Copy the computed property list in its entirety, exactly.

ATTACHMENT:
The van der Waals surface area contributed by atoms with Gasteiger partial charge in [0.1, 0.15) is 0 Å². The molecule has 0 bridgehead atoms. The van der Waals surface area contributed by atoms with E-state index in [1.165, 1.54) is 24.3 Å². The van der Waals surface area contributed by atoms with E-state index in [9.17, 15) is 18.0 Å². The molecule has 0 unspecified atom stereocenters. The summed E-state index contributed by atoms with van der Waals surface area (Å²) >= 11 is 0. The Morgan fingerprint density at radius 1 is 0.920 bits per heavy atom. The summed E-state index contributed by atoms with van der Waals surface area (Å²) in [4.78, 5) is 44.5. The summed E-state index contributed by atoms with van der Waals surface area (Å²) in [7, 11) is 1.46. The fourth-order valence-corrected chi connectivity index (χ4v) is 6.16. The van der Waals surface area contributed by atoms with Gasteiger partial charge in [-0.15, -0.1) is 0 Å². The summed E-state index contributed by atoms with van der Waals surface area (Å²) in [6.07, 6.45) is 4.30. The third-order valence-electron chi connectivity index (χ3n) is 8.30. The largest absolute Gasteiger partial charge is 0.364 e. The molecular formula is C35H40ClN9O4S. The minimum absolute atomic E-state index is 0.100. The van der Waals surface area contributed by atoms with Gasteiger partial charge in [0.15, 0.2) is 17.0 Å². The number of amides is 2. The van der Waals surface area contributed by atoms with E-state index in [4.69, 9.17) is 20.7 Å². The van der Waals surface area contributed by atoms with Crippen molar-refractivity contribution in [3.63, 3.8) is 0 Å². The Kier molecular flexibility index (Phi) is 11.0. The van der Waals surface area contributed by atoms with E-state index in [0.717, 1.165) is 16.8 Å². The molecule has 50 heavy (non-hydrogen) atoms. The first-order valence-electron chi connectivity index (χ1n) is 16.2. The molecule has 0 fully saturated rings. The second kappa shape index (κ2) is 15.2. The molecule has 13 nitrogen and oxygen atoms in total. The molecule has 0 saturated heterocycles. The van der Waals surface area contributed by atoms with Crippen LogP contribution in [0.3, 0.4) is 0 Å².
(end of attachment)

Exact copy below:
The van der Waals surface area contributed by atoms with Gasteiger partial charge in [0.1, 0.15) is 0 Å². The molecule has 0 bridgehead atoms. The van der Waals surface area contributed by atoms with E-state index in [1.165, 1.54) is 24.3 Å². The van der Waals surface area contributed by atoms with E-state index in [9.17, 15) is 18.0 Å². The molecule has 0 unspecified atom stereocenters. The summed E-state index contributed by atoms with van der Waals surface area (Å²) >= 11 is 0. The Morgan fingerprint density at radius 1 is 0.920 bits per heavy atom. The summed E-state index contributed by atoms with van der Waals surface area (Å²) in [4.78, 5) is 44.5. The summed E-state index contributed by atoms with van der Waals surface area (Å²) in [7, 11) is 1.46. The fourth-order valence-corrected chi connectivity index (χ4v) is 6.16. The van der Waals surface area contributed by atoms with Gasteiger partial charge in [-0.15, -0.1) is 0 Å². The summed E-state index contributed by atoms with van der Waals surface area (Å²) in [6.07, 6.45) is 4.30. The third-order valence-electron chi connectivity index (χ3n) is 8.30. The largest absolute Gasteiger partial charge is 0.364 e. The molecular formula is C35H40ClN9O4S. The minimum absolute atomic E-state index is 0.100. The van der Waals surface area contributed by atoms with Gasteiger partial charge in [0.15, 0.2) is 17.0 Å². The number of amides is 2. The van der Waals surface area contributed by atoms with E-state index in [4.69, 9.17) is 20.7 Å². The van der Waals surface area contributed by atoms with Crippen molar-refractivity contribution in [3.63, 3.8) is 0 Å². The Kier molecular flexibility index (Phi) is 11.0. The van der Waals surface area contributed by atoms with E-state index in [0.717, 1.165) is 16.8 Å². The molecule has 50 heavy (non-hydrogen) atoms. The first-order valence-electron chi connectivity index (χ1n) is 16.2. The molecule has 0 fully saturated rings. The second kappa shape index (κ2) is 15.2. The molecule has 13 nitrogen and oxygen atoms in total. The molecule has 0 saturated heterocycles. The van der Waals surface area contributed by atoms with Crippen LogP contribution in [0.3, 0.4) is 0 Å².